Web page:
Estimates indicate that inadequate health literacy costs the healthcare system $30–73 billion annually. Researchers have correlated low health literacy with excessive hospitalization, which may suggest decreased knowledge of self-care, reduced compliance, and less ability to negotiate the healthcare system. Although specific data focusing on misinterpreting lab results or instructions are not available, with the amount of lab data generated to make clinical decisions, I imagine it is quite substantial.

There is a new proposal by the Department of Health and Human Services to allow laboratories to directly report results to patients. From everything you’ve said so far, we have a lot to consider as we begin to build patient portals that will provide access to lab results and instructions for patient testing. Is there anything else clinical lab workers should know about health literacy?
Health literacy affects a patient’s ability to access healthcare services, understand health-related information, and follow healthcare instructions. Both clinical and administrative laboratory staff should be concerned with health literacy issues and should use ‘universal precautions’ that assume everyone may have difficulty understanding lab information. Studies show that compared to those with average or above average literacy skills, patients with marginal or limited literacy and children of caregivers with low literacy skills have poorer control of chronic conditions such as diabetes, HIV, and asthma.

SUGGESTED READING

Agency for Healthcare Quality and Research website.

Baker DW. The Meaning and the Measure of Health Literacy. J Gen Intern Med 2006;21:878–883.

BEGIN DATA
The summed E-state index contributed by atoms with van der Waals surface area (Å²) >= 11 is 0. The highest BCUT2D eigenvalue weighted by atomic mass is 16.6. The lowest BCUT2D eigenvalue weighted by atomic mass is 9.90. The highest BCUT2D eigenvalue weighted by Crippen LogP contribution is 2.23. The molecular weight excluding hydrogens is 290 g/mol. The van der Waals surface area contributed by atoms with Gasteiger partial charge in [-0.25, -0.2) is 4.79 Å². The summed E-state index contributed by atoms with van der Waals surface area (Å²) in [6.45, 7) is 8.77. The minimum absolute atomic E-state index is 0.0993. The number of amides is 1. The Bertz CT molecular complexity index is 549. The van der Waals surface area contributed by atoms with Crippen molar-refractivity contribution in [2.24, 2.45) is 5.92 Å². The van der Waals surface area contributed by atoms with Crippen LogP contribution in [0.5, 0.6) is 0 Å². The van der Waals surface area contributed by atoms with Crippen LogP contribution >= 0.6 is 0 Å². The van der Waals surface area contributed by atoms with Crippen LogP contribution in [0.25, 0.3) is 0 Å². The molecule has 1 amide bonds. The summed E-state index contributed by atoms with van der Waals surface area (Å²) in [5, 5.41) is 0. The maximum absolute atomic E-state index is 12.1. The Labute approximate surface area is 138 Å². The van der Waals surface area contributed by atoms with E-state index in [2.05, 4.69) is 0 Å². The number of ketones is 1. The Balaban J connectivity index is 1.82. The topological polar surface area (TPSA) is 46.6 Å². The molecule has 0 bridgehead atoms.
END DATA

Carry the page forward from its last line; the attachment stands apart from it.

Gazmararian JA, Baker DW, Williams MV, et al. Health Literacy among Medicare Enrollees in a Managed Care Organization. JAMA 1999;281:545–551.

Health literacy: Report of the Council on Scientific Affairs. Ad Hoc Committee on Health Literacy for the Council on Scientific Affairs, American Medical Association. JAMA 1999 10;281:552–7.

Williams MV, Davis T, Parker RM, Weiss BD. The Role of Health Literacy in Patient-Physician Communication. Fam Med 2002;34:383–9.

Williams MV. Recognizing and overcoming inadequate health literacy, a barrier to care. Cleve Clin J Med 2002;69:415–418.

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Patient Safety Focus Editorial Board

Chair
Michael Astion, MD, PhD
Seattle Children's Hospital
Seattle, Washington

Members
Peggy A. Ahlin, BS, MT(ASCP)
Consultant
Salt Lake City, Utah 

Corinne Fantz, PhD
Emory University
Atlanta, Georgia

James S. Hernandez, MD, MS
Mayo Clinic Arizona
Scottsdale and Phoenix

Brian R. Jackson
ARUP Laboratories
Salt Lake City, Utah

 

Sponsored by ARUP Laboratories, Inc.